Sometimes businesses have already have a pretty cool value proposition but it’s hidden from the world.  I was analyzing a website recently and didn’t discover their unique value proposition until I was reading their About us page.
It was awesome.  But it shouldn’t be hidden only on their About Us page.  Only a certain percentage of visitors will read that page.  
It should be smack dab on the Home page.
Most people aren’t willing to invest 5 minutes on 10 different websites to see if they have a unique offering.  Their time is too valuable and to spend 50 minutes total browsing websites only to find out at the end that nobody provided anything with unique value is too much of an investment.
They’re likely to only spend a few seconds before deciding if they should stay.
So make sure you convey your unique value proposition immediately.

Other Ways To Differentiate Value

Having a unique value proposition that sets your business and your offering apart from your competitors is a crucial first step.  But there’s also other areas where you need to highlight your value props.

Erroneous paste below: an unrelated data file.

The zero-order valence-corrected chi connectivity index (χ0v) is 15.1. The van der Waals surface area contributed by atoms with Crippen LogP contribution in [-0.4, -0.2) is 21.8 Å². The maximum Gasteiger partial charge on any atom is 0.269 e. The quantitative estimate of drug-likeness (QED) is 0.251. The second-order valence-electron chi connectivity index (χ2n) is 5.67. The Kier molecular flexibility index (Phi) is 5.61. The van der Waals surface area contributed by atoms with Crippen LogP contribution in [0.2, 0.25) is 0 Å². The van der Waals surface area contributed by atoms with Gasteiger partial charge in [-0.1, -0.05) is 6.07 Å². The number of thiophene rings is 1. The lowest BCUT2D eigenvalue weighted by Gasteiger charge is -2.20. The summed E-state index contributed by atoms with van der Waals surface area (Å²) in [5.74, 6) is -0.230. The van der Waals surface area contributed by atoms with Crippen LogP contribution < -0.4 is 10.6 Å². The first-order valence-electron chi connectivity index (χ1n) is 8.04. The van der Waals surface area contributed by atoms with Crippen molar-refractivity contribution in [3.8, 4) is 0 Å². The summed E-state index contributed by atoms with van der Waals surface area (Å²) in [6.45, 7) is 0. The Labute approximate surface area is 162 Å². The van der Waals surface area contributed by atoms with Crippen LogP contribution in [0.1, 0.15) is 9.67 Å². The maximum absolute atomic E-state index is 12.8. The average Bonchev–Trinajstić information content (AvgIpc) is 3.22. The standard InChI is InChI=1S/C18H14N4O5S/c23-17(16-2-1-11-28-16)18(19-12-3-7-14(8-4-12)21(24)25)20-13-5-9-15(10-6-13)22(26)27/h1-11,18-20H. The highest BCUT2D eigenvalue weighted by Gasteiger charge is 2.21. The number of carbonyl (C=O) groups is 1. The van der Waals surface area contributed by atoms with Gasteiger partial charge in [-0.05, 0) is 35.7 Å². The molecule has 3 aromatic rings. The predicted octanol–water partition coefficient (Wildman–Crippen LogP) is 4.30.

When you provide different services and products to your prospects those services and products need to be differentiated by their unique value.  Why? Because it helps them to better understand which one they should choose. Remember, if they don’t know or can’t make a choice, they might not choose anything.
Not only will you be differentiating your products and services from each other so prospects can make a choice.  But you’ll also be specifically differentiating them from your competitor’s specific products and services as well.
And what about your About Us page?  Are you differentiating the value of your team?  Your team members are like no other team. Make sure that you are highlighting their very unique value too.

Delivering a Strong Value Proposition

I hope you have a little bit better of an understanding as to why a value proposition is so valuable.  Not only does it give you an advantage over your competition, it also helps your visitors to sort through all the marketing messages they receive.  Without it, it can be very hard for them to make a choice.
Value proposition’s are effective in that they stop visitors and grab their attention.  Once they see something they like, they are now more willing to commit to reading more of your message and delving deeper into your site.